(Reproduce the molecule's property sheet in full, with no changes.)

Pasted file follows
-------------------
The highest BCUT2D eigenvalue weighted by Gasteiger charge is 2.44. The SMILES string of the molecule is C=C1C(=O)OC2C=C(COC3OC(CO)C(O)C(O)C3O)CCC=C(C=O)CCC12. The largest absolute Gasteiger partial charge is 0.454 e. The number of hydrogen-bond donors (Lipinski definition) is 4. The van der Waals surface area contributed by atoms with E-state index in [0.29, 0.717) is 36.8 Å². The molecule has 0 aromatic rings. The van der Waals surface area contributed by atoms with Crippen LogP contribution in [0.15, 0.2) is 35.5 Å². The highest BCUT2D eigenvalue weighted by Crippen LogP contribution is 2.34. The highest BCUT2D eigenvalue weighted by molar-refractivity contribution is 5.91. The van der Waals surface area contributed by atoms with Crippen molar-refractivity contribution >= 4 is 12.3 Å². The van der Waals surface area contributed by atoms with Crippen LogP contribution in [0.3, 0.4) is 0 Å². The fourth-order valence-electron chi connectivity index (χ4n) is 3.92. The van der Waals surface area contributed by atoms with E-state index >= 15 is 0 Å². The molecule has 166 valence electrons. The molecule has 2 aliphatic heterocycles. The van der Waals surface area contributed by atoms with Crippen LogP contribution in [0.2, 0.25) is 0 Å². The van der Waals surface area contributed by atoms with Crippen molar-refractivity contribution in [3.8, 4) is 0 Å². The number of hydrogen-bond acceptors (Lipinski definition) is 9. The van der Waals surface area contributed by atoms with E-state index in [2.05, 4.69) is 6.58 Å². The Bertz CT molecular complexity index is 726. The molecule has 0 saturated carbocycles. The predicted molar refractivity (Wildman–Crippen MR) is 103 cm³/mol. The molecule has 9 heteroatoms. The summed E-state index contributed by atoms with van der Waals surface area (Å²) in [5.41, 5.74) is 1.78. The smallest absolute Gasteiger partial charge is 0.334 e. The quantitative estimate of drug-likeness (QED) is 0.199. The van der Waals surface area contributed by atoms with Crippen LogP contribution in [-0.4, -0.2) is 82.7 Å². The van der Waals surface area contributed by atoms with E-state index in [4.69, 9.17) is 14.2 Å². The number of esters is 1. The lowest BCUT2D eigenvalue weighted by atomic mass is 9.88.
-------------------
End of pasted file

The highest BCUT2D eigenvalue weighted by Gasteiger charge is 2.44. The SMILES string of the molecule is C=C1C(=O)OC2C=C(COC3OC(CO)C(O)C(O)C3O)CCC=C(C=O)CCC12. The largest absolute Gasteiger partial charge is 0.454 e. The number of hydrogen-bond donors (Lipinski definition) is 4. The van der Waals surface area contributed by atoms with E-state index in [0.29, 0.717) is 36.8 Å². The molecule has 0 aromatic rings. The van der Waals surface area contributed by atoms with Crippen LogP contribution in [0.15, 0.2) is 35.5 Å². The highest BCUT2D eigenvalue weighted by Crippen LogP contribution is 2.34. The highest BCUT2D eigenvalue weighted by molar-refractivity contribution is 5.91. The van der Waals surface area contributed by atoms with Crippen molar-refractivity contribution >= 4 is 12.3 Å². The van der Waals surface area contributed by atoms with Crippen LogP contribution in [0.3, 0.4) is 0 Å². The fourth-order valence-electron chi connectivity index (χ4n) is 3.92. The van der Waals surface area contributed by atoms with E-state index >= 15 is 0 Å². The molecule has 166 valence electrons. The molecule has 2 aliphatic heterocycles. The van der Waals surface area contributed by atoms with Crippen LogP contribution in [0.2, 0.25) is 0 Å². The van der Waals surface area contributed by atoms with Crippen molar-refractivity contribution in [3.8, 4) is 0 Å². The number of hydrogen-bond acceptors (Lipinski definition) is 9. The van der Waals surface area contributed by atoms with E-state index in [2.05, 4.69) is 6.58 Å². The Bertz CT molecular complexity index is 726. The molecule has 0 saturated carbocycles. The predicted molar refractivity (Wildman–Crippen MR) is 103 cm³/mol. The molecule has 9 heteroatoms. The summed E-state index contributed by atoms with van der Waals surface area (Å²) in [5.41, 5.74) is 1.78. The smallest absolute Gasteiger partial charge is 0.334 e. The quantitative estimate of drug-likeness (QED) is 0.199. The van der Waals surface area contributed by atoms with Crippen LogP contribution in [-0.4, -0.2) is 82.7 Å². The van der Waals surface area contributed by atoms with E-state index in [4.69, 9.17) is 14.2 Å². The number of esters is 1. The lowest BCUT2D eigenvalue weighted by atomic mass is 9.88.